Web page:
When Myburgh moved to Export House in Bree Street in 1987, he became chairperson of the flat commit­tee. “On my arrival the rent was R475. We invited Actstop and challenged this rent. Today we are paying R250.”

“But there are still problems. For exam­ple, the lift works only two or three days a week and the stairs are chipped on the edges. This is because the landlord won’t maintain the building because we refuse to pay the high rent.”

Myburgh told us how a little child was killed because the landlord refuses to look after his building. “In 1987 the lift window broke and the landlord did not fix it. Then one day a tenant’s five-year old climbed through the window and fell down. While he was lying there, the lift went down and crushed him underneath. Sadly, this little child died.”


Although Actstop started with the aim of fighting the Group Areas Act, they have also taken up the battle against all apartheid laws. Since 1985, they have been campaigning for the opening of parks, sports centres, hospitals and schools to all people.

“We as Actstop believe that all apartheid laws such as the Group Areas Act, the Population Registration Act and the Separate Amenities Act are unjust and must be scrapped. We support all moves, such as the Defiance Campaign, to get rid of these laws for once and for all,” says Pressage.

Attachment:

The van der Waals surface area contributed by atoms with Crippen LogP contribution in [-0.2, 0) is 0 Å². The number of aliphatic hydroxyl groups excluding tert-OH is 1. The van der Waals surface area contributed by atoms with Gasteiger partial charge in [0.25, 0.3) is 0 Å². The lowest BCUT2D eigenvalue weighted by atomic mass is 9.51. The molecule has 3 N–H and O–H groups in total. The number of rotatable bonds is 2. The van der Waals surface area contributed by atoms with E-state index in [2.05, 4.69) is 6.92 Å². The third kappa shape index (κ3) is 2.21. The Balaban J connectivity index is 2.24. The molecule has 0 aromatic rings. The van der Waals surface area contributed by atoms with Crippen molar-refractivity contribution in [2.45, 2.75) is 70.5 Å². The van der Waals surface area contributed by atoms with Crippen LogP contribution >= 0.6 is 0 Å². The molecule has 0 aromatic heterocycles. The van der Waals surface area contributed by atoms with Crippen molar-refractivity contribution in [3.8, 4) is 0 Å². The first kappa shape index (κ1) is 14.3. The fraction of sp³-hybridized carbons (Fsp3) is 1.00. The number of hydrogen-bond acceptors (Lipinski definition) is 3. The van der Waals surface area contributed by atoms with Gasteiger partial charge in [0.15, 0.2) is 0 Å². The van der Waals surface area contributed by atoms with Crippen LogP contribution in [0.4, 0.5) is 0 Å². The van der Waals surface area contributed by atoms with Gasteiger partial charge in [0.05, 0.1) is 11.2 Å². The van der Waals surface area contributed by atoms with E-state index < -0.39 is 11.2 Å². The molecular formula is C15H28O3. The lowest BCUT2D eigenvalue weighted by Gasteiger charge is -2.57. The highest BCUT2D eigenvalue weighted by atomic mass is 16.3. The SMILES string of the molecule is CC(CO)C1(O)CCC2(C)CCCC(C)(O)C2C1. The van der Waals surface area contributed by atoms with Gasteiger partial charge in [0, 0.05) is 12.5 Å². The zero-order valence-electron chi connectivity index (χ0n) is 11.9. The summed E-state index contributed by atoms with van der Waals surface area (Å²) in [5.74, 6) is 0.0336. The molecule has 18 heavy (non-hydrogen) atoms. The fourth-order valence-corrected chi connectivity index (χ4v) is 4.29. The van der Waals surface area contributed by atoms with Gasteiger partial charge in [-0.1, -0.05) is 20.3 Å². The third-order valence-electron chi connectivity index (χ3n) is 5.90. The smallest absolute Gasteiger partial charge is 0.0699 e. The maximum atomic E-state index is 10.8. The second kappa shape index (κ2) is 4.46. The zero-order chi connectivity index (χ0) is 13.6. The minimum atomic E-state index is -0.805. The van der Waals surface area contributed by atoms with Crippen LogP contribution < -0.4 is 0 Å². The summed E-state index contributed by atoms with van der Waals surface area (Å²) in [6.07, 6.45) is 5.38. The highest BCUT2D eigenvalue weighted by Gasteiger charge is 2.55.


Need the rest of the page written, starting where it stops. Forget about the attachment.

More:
“These laws were made in a white parliament. Until parliament represents all the people of South Africa, black people will continue to suffer because of unjust apartheid laws. And until South Africa becomes a just society, we must carry on putting the problems and sufferings of its people at the government’s doorstep.”

Actstop has done much to help those people who are suffering in the cities because of the Group Areas Act. It has come a long way from the days when the Naidoo family was forced to camp out on the street. It is through the work of organisations like Actstop that the time will soon come when South Africa will belong to all those who live in it!

You can contact Actstop at this number: (011) 29-9165

In Durban, an organisation called the Durban Central Residents’ Association (DCRA) is also fighting against Group Areas evictions and against high rents and bad maintenance.The DCRA’s phone number is: (031) 304-6451/76


prosecute – if someone is prose­cuted, they are charged with a crime and put on trial alternative accommodation ­- another place to live a bachelor flat – a one-roomed flat maintain a building – look after the building by painting it, checking the plumbing and so on